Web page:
Our MD talks about changes to Deprivation of Liberty Safeguards, following the Mental Capacity (Amendment) Bill in April 2019.

by | Jul 19, 2019 | Newsletter

Keeping you up to date

There is a lot of talk in the world of health and social care at the moment about changes to the Deprivation of Liberty Safeguards, following the Mental Capacity (Amendment) Bill in April 2019. So we thought it would be a good time to pull our Managing Director aside for a chat to shed some light on the situation and the implications of changing to Liberty Protection Safeguards.


Are the Deprivation of Liberty Safeguards being replaced or will the proposed changes not happen if we leave the European Union?

Irrespective of what happens with Brexit the new framework, Liberty Protection Safeguards (LPS), will be replacing the Deprivation of Liberty Safeguards (DoLS).

When is this likely to happen?

For all intents and purposes, it will be in October 2020 as outlined by the Care Minister, Caroline Dinenage when writing to parliament earlier this month. It was going to be the spring of 2020, but this was altered to allow a sensible timescale for Responsible Bodies to implement the changes.

Who are the Responsible Bodies?

It’s just a name change really. The responsible body is what we would currently know under DoLS as the Supervisory Body, in other words, the local authority for care homes and local health authority for hospitals. For care homes it is still the local authority that will make the decision about a person being granted an LPS. For hospitals it will be the hospital manager and for people being commissioned under continuing healthcare outside of the hospital, it will be the Clinical Commissioning Group (CCG).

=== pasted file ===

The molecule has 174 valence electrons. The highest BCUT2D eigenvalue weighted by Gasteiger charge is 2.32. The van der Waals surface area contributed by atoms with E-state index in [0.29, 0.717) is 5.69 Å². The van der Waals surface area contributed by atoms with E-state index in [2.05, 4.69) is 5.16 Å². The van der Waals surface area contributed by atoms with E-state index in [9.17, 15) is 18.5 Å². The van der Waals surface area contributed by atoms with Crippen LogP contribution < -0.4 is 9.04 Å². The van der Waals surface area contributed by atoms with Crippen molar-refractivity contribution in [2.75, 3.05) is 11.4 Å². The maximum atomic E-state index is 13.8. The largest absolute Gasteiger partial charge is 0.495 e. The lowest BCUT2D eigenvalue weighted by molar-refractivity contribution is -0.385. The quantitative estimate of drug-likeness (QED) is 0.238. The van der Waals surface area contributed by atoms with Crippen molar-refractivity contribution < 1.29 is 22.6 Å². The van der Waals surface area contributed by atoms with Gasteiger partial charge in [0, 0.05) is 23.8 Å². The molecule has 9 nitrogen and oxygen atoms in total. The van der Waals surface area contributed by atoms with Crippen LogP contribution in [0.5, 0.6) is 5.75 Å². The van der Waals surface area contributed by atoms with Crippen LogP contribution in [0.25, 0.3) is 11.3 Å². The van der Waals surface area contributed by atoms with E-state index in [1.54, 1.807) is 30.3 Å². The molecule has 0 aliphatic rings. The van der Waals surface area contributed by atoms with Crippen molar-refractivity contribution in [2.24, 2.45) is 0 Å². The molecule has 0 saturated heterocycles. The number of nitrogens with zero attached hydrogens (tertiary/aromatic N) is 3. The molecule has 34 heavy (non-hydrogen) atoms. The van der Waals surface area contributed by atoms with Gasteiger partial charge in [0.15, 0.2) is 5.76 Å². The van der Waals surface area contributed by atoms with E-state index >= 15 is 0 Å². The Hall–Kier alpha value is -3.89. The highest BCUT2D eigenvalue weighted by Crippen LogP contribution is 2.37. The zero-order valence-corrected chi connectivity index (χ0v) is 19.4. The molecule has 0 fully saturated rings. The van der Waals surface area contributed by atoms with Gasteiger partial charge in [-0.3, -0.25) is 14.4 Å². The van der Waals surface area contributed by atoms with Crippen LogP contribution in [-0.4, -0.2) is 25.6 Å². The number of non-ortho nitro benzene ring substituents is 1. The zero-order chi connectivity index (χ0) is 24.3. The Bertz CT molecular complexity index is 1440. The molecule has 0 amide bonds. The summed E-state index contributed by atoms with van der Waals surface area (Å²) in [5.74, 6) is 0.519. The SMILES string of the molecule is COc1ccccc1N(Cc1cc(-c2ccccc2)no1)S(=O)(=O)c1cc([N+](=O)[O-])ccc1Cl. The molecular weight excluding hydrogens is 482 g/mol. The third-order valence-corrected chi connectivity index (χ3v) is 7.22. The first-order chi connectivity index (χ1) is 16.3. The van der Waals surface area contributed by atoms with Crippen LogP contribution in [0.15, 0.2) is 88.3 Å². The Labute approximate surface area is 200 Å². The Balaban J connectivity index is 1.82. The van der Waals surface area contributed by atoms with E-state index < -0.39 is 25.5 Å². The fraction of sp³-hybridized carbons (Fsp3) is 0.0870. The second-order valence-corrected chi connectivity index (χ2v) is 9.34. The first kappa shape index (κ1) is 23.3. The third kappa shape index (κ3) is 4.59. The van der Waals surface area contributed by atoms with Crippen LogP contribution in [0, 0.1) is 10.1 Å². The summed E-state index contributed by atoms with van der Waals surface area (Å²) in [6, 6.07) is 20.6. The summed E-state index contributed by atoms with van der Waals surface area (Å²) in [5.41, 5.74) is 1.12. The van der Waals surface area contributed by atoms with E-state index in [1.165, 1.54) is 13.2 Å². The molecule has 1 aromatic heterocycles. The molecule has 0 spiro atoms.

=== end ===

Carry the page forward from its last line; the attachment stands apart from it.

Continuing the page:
So, what is the big change?

The biggest change, as I see it, revolves around ‘Best Interest’. Under DoLS the emphasis is placed on ‘what is in the person’s best interest’. That is why current supervisory bodies are under immense pressure as they have to provide ‘Best Interest Assessors’ and manage ‘Best Interest Meetings’ and, quite simply, they don’t have the funding or resources to meet this demand. Under the LPS framework, the new responsible body can authorise an LPS if they are satisfied about three conditions: (i) the person lacks capacity; (ii) the person has a mental disorder; (iii) the arrangements are necessary and proportionate. As you can see there is no requirement for best interests.

There are a number of other changes, for example the LPS will apply to anyone aged 16 and over, It will also be brought into community care and other domestic settings for the first time and it has increased flexibility in that it can transfer amongst sites.

Let’s pick you up on a few points there. Starting with the ‘Best Interest Assessors’, what happens to them?

Ok. The Best Interest Assessors will adopt a new role of AMCP which stands for Approved Mental Capacity Professionals. In essence, for supervisory bodies as we know them such as the local authority, this will be social workers. The role of the AMCP will be to complete the independent checks known as the pre-authorisation review. This is the three points I mentioned earlier i.e. ‘does the person lack capacity?

You also mentioned Community Care?

Yes, under the current legislation DoLS cannot be applied for people receiving community care (domiciliary) using the Standard or Urgent Authorisation requests. Under the LPS framework this changes to any domestic situation, meaning community care organisations would need to apply to their responsible body (local authority).

We heard a lot of talk around the assessment and how care managers will now need to do all the work?